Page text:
7 simple ways students can slow the “COVID slide”

For more, check out our full Coronavirus Resource Library at this link.

We’ve all heard of the summer slide: students can struggle to retain skills and knowledge over summer break, resulting in up to two months of learning loss by the start of school in the fall. The COVID-19 pandemic is likely to make that slide even worse. Students now face the additional challenge of extended school closures heading into the summer months.

Why worry about the COVID slide?

Recently, we’ve seen concerning predictions about “COVID slide” learning losses. Despite teachers’, parents’, and students’ best efforts, many students have been less engaged in their academics than they were when they attended school in person—and summer break may exacerbate students’ learning gaps. Here are some of the facts:

  • Earlier this month, the Education Week Research Center surveyed teachers about student engagement: 60% of teachers described a decline in student engagement across the previous two weeks, including 22% saying student engagement had decreased “a lot.”
  • Teachers also reported that 23% of their students are “essentially truant” (MIA, not logging in, not making contact).
  • A recent NWEA report estimated that students will return to school in fall 2020 having retained less than 70% of the learning gains they’d make in reading during a typical school year.
  • The same report estimated that students will retain only 37-50% of their typical learning gains in math.


What does this mean for SAT/ACT students?

Learning losses in reading and math may pose significant challenges for students sitting for the SAT and ACT in the summer/fall after extended academic breaks. These students—facing limited opportunities to retake exams—will have their scores compared to those of students who earned strong results earlier in the year, before test centers closed.

So is there anything students can do to slow these learning losses? The answer is yes. If students treat the coming months as an opportunity to continue learning, rather than as an extended vacation, the COVID slide can be slowed. The key is for students to keep reinforcing their verbal and math skills by engaging in daily reading and problem-solving.


Here are 7 easy steps students can take to combat the COVID slide.

1. Read (literally anything). Reading every day is the best way to boost your verbal skills. Don’t stress about reading only “good” literature. Find something you enjoy. Read articles and blogs about your favorite shows. Before watching a movie, read the book. If you’re looking for an extra challenge, or you’re planning to take the ACT, SAT, or PSAT in the fall, pick something from our Recommended Reading List.

2. Spend at least 15 minutes a day doing math. Take advantage of free math resources like Khan Academy. Check out the NYTimes resource “What’s Going On In This Graph?” to practice data analysis skills—and then read and discuss the accompanying articles.

3. Listen to an audiobook. Listening to instead of reading a book can stretch your brain in different—but still valuable—ways. By listening to an audiobook, you’ll enhance your grammar, vocabulary, and critical thinking skills. Bonus points if you try a new genre or pick a book on a topic that’s new for you.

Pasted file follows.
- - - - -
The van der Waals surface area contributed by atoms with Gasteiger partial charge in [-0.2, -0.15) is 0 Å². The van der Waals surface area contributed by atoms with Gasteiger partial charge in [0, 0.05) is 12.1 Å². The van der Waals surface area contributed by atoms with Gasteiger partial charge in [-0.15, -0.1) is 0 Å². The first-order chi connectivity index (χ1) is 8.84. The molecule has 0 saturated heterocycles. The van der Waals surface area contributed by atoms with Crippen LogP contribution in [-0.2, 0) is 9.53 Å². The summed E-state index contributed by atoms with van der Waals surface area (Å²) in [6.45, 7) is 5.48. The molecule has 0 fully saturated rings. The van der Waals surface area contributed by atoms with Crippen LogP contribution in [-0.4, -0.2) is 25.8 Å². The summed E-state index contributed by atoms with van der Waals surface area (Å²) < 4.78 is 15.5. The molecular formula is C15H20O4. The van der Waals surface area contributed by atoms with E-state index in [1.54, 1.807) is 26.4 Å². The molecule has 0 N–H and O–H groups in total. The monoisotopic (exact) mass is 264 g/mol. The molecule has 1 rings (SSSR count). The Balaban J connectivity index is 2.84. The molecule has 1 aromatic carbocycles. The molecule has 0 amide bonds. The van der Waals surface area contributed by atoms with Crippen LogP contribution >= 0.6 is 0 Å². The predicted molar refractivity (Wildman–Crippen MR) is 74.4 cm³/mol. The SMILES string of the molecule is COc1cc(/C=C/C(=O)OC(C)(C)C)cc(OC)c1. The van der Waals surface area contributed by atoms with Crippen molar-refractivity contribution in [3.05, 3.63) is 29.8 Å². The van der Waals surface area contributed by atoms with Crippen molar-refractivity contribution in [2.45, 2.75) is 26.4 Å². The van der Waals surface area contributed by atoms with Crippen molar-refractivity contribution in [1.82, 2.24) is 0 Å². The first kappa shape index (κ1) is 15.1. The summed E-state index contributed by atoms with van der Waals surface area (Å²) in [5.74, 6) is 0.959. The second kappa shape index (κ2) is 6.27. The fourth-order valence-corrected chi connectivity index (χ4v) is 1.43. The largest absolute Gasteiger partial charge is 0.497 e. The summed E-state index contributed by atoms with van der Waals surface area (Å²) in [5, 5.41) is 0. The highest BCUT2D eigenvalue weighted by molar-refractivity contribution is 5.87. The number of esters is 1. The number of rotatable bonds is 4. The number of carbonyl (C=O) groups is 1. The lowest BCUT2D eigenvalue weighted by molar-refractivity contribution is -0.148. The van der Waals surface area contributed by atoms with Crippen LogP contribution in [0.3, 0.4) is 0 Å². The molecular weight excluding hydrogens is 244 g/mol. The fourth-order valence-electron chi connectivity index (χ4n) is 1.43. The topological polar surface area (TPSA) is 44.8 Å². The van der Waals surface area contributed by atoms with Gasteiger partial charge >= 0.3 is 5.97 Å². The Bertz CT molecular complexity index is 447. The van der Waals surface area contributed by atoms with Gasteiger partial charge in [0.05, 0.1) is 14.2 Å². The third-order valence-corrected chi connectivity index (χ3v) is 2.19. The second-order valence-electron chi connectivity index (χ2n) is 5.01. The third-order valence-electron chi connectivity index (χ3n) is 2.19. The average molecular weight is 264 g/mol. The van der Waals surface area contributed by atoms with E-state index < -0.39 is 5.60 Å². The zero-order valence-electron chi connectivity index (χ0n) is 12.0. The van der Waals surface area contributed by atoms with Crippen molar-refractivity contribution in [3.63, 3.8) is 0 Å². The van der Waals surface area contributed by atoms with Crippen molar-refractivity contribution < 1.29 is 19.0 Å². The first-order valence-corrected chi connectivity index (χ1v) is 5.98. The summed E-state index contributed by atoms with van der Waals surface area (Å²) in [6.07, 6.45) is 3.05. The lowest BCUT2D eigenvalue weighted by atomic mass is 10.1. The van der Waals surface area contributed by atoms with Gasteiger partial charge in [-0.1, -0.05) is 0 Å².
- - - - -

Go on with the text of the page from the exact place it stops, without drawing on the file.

4. Learn new words. Now is a great time to build your vocabulary. Keep track of unfamiliar words when you’re reading, listening to audiobooks, and watching tv. You can also check out resources like Quizlet to build a personal vocabulary list, learn SAT/ACT-level vocabulary, and play vocabulary games.

5. Write a little every day. Exercise your writing muscles on a regular basis. Keep a journal or write an email to a friend or relative.

6. Cook. Research new dishes and recipes. Cooking is a great way to combine reading and simple math skills—with a tasty reward in the end.

7. Try a new hobby. Exploring a new skill or interest can challenge your brain in different ways, build your cognitive functioning, and help you understand problems from new angles. Plus, you may discover a new passion. Win-win.

Remember, the key is to reinforce your verbal and math skills on a consistent basis. To keep yourself motivated, consider finding an accountability-buddy: a friend or family member who can regularly check in with you. It can be helpful to set small daily goals and celebrate when you achieve them.

Need more individualized advice?

The recommendations above are general suggestions. If you have specific questions, reach out to our experts here. We’re happy to help in any way we can.


About ArborBridge

ArborBridge is the global leader in innovative, digital, one-on-one tutoring. With nearly a decade of experience teaching students online, ArborBridge supports students of all kinds: home schoolers, AP students, test preppers, and more. Our tutors specialize in creating personalized plans and in providing compassionate support for students and families.

Erin Ohsie-Frauenhofer

About Erin Ohsie-Frauenhofer

As one of the highest-performing tutors in ArborBridge’s history, Erin coaches tutors and develops tools and trainings to disrupt old habits and empower new strengths. With a Master of Arts in Teaching from Brown University, Erin worked as a classroom teacher and student services director prior to joining ArborBridge in 2017. Her decade of success as an educator has prepared her to ensure that programs are tailored to individual students’ needs.

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